BEIJING — China’s No. 2 leader appealed Wednesday for support for free trade and promised to improve conditions for foreign companies following tit-for-tat U.S. and Chinese tariff hikes in a battle over Beijing’s technology policy.
Premier Li Keqiang’s comments add to Beijing’s effort to portray itself as a defender of global trade in the face of complaints by Washington and other trading partners that China violates its market-opening commitments.
Also Wednesday, a foreign ministry spokesman accused Washington of lacking sincerity after it proposed negotiations and then raised tariffs on $200 billion of Chinese goods. But he gave no indication whether Beijing would take part in talks.
China responded to President Donald Trump’s tariff hike by imposing its own penalties Tuesday on $60 billion of American imports.
The two countries previously raised import taxes on $50 billion worth of each other’s goods in the battle over U.S. complaints Beijing steals or pressures foreign companies to hand over technology.
American officials also object to Chinese plans for state-led development of champions in robotics and other fields. They say that violates Beijing’s market-opening commitments and might erode U.S. industrial leadership.
Speaking at a business conference, Li made no direct mention of the tariff fight but called for disputes to be resolved through negotiation.
“It is essential that we uphold the basic principles of multilateralism and free trade,” the premier said in a speech at the World Economic Forum in the eastern city of Tianjin.
Disputes “need to be worked out through consultation,” said Li, the country’s top economic official. “No unilateralism will offer a viable solution.”
U.S. Commerce Secretary Wilbur Ross said Tuesday it was up to Beijing to decide when to talk.
The foreign ministry spokesman, Geng Shuang, criticized “U.S. threats, intimidation and blackmail.”
“What the United States is doing shows no goodwill and no sincerity,” Geng said at a daily briefing in Beijing.
Trump threatened to add an additional $267 billion in Chinese imports to the target list if Beijing retaliated for the latest U.S. taxes. That would raise the total affected by U.S. penalties to $517 billion, covering nearly everything China sells to the United States.
Chinese officials deny foreign companies are required to hand over technology. But auto, pharmaceutical and other foreign companies are required to operate in China through local state-owned partners, which obliges them to share know-how with potential competitors.
Foreign governments and security researchers say Beijing encourages and in some cases engages directly in theft of trade secrets. Chinese military officers have been indicted by U.S. prosecutors on charges of computer hacking to steal business secrets.
Beijing has tried to appear restrained by doing no more than matching Trump’s penalties. But it also has threatened “comprehensive measures” as it starts to run out of American imports for retaliation due to the countries’ lopsided trade balance.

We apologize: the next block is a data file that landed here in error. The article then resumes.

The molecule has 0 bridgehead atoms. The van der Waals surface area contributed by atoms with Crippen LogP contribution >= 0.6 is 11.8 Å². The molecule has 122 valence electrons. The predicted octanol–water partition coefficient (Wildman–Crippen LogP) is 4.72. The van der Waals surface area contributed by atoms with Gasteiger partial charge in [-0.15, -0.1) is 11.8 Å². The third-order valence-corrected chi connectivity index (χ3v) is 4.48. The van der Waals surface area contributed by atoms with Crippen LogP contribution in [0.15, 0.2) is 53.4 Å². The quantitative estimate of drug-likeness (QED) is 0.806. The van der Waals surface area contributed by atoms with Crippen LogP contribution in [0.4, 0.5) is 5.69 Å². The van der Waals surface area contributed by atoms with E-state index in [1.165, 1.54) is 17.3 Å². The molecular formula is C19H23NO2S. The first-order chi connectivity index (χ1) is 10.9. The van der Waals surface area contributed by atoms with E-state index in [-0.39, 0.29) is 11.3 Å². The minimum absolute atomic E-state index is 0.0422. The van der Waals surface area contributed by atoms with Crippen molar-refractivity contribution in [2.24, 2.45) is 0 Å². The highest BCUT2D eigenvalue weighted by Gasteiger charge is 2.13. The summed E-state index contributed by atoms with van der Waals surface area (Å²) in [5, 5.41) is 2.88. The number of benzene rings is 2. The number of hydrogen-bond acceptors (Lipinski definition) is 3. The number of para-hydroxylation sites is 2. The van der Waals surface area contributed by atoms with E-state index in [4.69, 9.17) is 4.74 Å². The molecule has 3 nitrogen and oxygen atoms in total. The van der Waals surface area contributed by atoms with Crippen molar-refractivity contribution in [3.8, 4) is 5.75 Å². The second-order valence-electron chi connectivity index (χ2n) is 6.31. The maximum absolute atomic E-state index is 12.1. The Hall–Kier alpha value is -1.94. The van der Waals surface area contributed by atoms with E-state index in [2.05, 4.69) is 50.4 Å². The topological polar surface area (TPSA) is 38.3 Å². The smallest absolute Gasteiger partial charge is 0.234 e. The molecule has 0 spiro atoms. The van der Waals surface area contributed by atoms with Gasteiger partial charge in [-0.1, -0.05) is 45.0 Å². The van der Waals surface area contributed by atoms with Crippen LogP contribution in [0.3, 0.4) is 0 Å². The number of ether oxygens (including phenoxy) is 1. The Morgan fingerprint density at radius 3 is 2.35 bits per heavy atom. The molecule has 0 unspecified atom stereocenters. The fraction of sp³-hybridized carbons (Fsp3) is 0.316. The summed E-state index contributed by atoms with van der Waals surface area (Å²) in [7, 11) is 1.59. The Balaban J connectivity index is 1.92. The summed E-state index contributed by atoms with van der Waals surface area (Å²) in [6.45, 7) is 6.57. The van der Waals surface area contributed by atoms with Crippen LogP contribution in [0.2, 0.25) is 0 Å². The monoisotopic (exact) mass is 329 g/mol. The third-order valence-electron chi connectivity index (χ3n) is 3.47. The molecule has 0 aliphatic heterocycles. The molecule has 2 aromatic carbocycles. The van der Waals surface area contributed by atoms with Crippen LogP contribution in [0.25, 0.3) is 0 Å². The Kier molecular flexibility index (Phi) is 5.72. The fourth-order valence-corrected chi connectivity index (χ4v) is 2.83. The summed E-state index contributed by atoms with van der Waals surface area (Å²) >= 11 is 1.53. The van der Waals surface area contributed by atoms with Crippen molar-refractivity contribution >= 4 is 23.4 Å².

The American Chambers of Commerce in China and in Shanghai said last week that half of more than 430 companies that responded to a survey say they have suffered from slower customs approvals and been subject to more environmental and other inspections.
Li, the Chinese premier, indirectly acknowledged complaints about global trade regulation and affirmed Chinese support for reforms.
U.S. officials say the World Trade Organization, the global trade regulator, is antiquated and unable to deal with complaints about Chinese-style industrial policies. Beijing agreed this year to join an initiative with the European Union to propose possible reforms.
“We believe we need to uphold the basic international rules and at the same time make improvements to those that need to keep pace with the times,” Li said.
Li promised Beijing will refrain from weakening its currency to stimulate exports. China’s tightly controlled yuan fell in value against the dollar this year, prompting suggestions Beijing was intentionally depressing its exchange rate to help exporters cope with higher U.S. tariffs. But the central bank has intervened to put a floor under the decline.
“China will never go down the path of stimulating exports by devaluing its currency,” Li said.
The premier promised to “improve the business environment” for foreign companies. He affirmed promises to treat companies equally — a condition to which China committed when it joined the WTO in 2001 but that foreign business groups and governments say it regularly violates.
The EU filed a WTO challenge in June to Chinese rules on technology licensing that it said give local companies an unfair advantage.
“We will make sure that all companies, be they Chinese- or foreign-owned, so long as they are registered in China, will be treated as equals,” Li said.